Arizona Travels: Grand Canyon

A little snippet from my Arizona Travels book (coming out soon) about the Grand Canyon:

The Grand Canyon is located in the northern part of Arizona and a must see place to visit. With approximately five million guests each year, this majestic place offers breathtaking views. You can spend an entire day or two traveling around the park and get a different experience viewing the canyon from various locations. The canyon has several hotel choices, gift shops, the skywalk, picnic areas and restaurants. You can also take a helicopter ride inside the canyon, hike down to the bottom, white water raft trips on the Colorado River, or ride the rails from Williams, AZ. If you are one who loves a paranormal experience, the Grand Canyon has had its fair share of ghost and UFO sightings.

Grand Canyon
*The above site will help you to find all the information on the Grand Canyon you will need to make your visit a pleasant one.

Grand Canyon West and the Skywalk
Reservations: 1-888-868-9378 or 1-928-769-2636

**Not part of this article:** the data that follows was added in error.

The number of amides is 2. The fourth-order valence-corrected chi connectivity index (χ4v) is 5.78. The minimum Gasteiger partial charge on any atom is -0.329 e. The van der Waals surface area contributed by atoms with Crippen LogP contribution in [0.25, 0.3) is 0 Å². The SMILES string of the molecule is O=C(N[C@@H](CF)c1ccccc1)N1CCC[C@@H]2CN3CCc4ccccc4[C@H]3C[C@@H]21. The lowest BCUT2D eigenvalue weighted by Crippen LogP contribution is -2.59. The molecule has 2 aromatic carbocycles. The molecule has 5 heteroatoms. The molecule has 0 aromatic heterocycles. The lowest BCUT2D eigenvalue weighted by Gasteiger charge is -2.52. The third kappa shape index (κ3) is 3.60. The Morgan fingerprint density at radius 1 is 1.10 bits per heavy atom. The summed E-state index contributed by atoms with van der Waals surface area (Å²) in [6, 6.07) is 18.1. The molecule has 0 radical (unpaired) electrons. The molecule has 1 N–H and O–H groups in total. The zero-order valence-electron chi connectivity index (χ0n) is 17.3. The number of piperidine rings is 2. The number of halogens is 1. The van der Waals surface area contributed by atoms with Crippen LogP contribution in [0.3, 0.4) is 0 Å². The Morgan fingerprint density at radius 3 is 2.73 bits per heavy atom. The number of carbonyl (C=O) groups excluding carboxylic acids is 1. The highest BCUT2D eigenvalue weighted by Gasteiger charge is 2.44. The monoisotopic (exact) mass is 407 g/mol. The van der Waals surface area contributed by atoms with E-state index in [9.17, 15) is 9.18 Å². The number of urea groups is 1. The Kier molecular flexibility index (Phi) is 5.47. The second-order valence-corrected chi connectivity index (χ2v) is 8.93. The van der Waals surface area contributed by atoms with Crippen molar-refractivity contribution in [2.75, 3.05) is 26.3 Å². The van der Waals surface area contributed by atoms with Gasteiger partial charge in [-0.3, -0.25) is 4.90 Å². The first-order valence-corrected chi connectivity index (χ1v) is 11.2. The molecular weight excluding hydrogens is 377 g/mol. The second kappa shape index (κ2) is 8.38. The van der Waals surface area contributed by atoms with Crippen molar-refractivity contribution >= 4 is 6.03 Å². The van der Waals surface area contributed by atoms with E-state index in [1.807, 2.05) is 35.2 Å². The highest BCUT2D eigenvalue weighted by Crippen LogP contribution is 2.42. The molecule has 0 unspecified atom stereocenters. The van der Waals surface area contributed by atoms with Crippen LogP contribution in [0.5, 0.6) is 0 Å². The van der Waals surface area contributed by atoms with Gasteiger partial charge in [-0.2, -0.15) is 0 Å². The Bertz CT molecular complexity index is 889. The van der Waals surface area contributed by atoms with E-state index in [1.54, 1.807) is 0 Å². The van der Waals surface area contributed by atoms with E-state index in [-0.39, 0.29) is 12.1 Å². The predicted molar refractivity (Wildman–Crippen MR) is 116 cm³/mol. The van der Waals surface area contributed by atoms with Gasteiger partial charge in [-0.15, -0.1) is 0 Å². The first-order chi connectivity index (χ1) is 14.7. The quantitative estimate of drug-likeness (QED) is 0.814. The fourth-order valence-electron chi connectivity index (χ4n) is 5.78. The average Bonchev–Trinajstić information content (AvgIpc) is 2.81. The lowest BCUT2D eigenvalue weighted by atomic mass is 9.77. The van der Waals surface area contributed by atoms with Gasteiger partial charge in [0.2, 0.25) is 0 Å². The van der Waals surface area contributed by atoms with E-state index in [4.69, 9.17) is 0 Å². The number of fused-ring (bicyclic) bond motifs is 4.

Location: Grand Canyon Hualapai West entrance
Price: $25 per person (plus park entrance fees)
*To find the west entrance to the canyon from Kingman you will travel north on US 93, drive approximately 30 miles to the Pierce Ferry Road, and then turn right. You will drive 28 miles to Diamond Bar Road; turn right; drive 14 miles on a dirt road and 7 more miles on a paved road to the Grand Canyon west entrance.

Grand Canyon Tours:
Phone: 1(800) 301-7152

Grand Canyon Railway
A fun way to get to the Grand Canyon is to jump aboard the Grand Canyon Railway for a historic ride.  This Polar Express type experience offers four different packages which start in Williams, AZ, and travels to the Grand Canyon National Park.  Today, we can take the same route that generations before us traveled.

In 1901, and when Arizona was just a territory, the Grand Canyon trains would take folks to the south rim of the canyon for a fun excursion.  The train offered a nice comfortable trip to the Grand Canyon for all men, women and children.  Some would choose to make it a day trip, while others decided to take a room at the lodge.  These people stood at the rim and were taken in by the extraordinary beauty of the canyon much like we do today.

In 1968, the trains quit traveling to the Grand Canyon when automobiles became trendy.  People were opting to drive themselves to the park instead of spending the money on the train ride.  In 1989, a group of businessmen purchased the Grand Canyon Railway, revamped the train, and found renewed interests from people wanting to take the historic ride.  Today, many sit in comfort to take a fun day trip or several days’ vacation using the Grand Canyon Railway as their mode of transportation.  If you are interested in booking a ride you can go to their website, or call 1-800-THE-TRAIN.


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